DUBLIN, Nov 8 (Reuters) - The number of new mortgages issued in Ireland rose annually in the third quarter for the first time in six years according to a survey released on Thursday, the latest sign that the property market may be stabilising.
Irish house prices have fallen by half since the bursting of a huge property bubble in 2008. Fears of further price falls and tight credit conditions saw the value of mortgage lending fall to the lowest level since the crisis began earlier this year.
But almost 4,000 new mortgages were issued in the three months to the end of September, up nearly 25 percent on the previous quarter and 10 percent on the same period last year, the Irish Banking Federation/PwC quarterly mortgage survey showed.
The value of those mortgages - 663 million euros ($845.65 million) - was also the largest since the end of 2010 although when added together, the 2 billion euros lent over the past four quarters compares to a 40 billion euro annual peak in 2006.
First-time buyers drew down half the number of new mortgages and economists cautioned that the government’s offer of mortgage interest relief to those who buy their first home before the end of the year likely contributed to the overall rise.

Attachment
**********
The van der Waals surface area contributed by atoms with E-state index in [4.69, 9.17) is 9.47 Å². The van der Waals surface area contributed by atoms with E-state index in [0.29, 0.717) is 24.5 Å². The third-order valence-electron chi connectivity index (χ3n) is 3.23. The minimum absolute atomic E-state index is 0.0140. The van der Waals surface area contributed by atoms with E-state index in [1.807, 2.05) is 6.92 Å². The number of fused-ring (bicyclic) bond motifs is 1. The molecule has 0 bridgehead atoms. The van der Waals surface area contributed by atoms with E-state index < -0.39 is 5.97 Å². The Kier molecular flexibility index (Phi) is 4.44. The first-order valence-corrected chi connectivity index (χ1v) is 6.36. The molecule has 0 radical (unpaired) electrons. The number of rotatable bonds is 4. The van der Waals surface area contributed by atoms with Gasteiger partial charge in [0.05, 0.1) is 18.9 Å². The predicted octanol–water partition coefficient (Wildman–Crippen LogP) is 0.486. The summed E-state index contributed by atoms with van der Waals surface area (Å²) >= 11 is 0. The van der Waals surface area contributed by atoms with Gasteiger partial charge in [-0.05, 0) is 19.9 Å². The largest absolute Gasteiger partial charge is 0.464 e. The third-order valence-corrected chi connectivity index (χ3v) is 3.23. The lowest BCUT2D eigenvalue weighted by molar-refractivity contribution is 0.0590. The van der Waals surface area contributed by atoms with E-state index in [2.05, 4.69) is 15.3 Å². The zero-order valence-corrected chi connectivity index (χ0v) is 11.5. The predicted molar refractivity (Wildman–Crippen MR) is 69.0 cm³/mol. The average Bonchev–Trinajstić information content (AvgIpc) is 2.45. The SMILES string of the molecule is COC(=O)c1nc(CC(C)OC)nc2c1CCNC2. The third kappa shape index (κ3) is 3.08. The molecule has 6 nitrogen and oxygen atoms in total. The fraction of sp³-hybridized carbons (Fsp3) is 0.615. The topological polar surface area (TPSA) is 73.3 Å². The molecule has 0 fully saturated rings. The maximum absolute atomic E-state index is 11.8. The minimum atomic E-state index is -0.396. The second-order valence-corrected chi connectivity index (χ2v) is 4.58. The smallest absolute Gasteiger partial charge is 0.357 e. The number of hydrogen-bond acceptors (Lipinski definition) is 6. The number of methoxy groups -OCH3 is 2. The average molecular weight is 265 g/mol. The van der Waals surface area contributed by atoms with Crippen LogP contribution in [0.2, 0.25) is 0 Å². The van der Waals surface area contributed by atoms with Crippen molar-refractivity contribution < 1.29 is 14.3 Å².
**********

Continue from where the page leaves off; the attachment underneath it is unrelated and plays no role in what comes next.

“This improvement in activity echoes the increase in the number of property transactions reported by the new property register and supports the stabilisation in house prices seen recently,” Goodbody Stockbrokers economist Juliet Tennent wrote in a note.
“However, mortgage relief for first time buyers is likely to be encouraging this segment of the market and it remains to be seen if these positive trends continue after the end of 2012 when the relief is due to expire.”
Economists say a stabilisation of the property market is vital to allow Irish banks and households to recover and generate the growth needed to pay off debts that forced Dublin to seek an international bailout.
Data published by Ireland’s Central Statistics Office last month showed that house prices rose by 0.9 percent month-on-month in September, the fastest monthly growth recorded in five years.
Credit remains tight however as banks deal with rising mortgage arrears. Belgian financial group KBC’s said on Thursday that the level of home mortgage arrears at its Irish unit rose to 16.9 percent at Q3 from 15.9 percent in Q2.